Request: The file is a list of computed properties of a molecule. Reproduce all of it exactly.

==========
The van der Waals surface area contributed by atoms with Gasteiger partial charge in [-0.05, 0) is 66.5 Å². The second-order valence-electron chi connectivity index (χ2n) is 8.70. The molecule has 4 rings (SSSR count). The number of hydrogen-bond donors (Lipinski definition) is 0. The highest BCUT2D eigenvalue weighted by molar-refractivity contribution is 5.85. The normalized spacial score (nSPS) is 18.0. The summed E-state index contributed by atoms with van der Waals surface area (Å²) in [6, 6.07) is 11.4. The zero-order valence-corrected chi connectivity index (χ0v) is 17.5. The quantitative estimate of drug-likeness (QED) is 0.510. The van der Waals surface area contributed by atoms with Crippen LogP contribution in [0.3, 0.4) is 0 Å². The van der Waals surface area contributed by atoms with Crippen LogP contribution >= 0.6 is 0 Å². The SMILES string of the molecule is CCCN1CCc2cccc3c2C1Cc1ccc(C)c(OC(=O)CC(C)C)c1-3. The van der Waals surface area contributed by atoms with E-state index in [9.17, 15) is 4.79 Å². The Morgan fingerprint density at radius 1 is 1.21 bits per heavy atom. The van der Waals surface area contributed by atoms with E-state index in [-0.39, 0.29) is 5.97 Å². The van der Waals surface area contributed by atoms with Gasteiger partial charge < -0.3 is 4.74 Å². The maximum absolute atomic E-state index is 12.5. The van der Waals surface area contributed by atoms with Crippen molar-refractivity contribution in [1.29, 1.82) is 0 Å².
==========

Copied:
The van der Waals surface area contributed by atoms with Gasteiger partial charge in [-0.05, 0) is 66.5 Å². The second-order valence-electron chi connectivity index (χ2n) is 8.70. The molecule has 4 rings (SSSR count). The number of hydrogen-bond donors (Lipinski definition) is 0. The highest BCUT2D eigenvalue weighted by molar-refractivity contribution is 5.85. The normalized spacial score (nSPS) is 18.0. The summed E-state index contributed by atoms with van der Waals surface area (Å²) in [6, 6.07) is 11.4. The zero-order valence-corrected chi connectivity index (χ0v) is 17.5. The quantitative estimate of drug-likeness (QED) is 0.510. The van der Waals surface area contributed by atoms with Crippen LogP contribution in [0.3, 0.4) is 0 Å². The van der Waals surface area contributed by atoms with Crippen LogP contribution >= 0.6 is 0 Å². The SMILES string of the molecule is CCCN1CCc2cccc3c2C1Cc1ccc(C)c(OC(=O)CC(C)C)c1-3. The van der Waals surface area contributed by atoms with E-state index in [9.17, 15) is 4.79 Å². The Morgan fingerprint density at radius 1 is 1.21 bits per heavy atom. The van der Waals surface area contributed by atoms with E-state index in [-0.39, 0.29) is 5.97 Å². The van der Waals surface area contributed by atoms with Gasteiger partial charge < -0.3 is 4.74 Å². The maximum absolute atomic E-state index is 12.5. The van der Waals surface area contributed by atoms with Crippen molar-refractivity contribution in [1.29, 1.82) is 0 Å².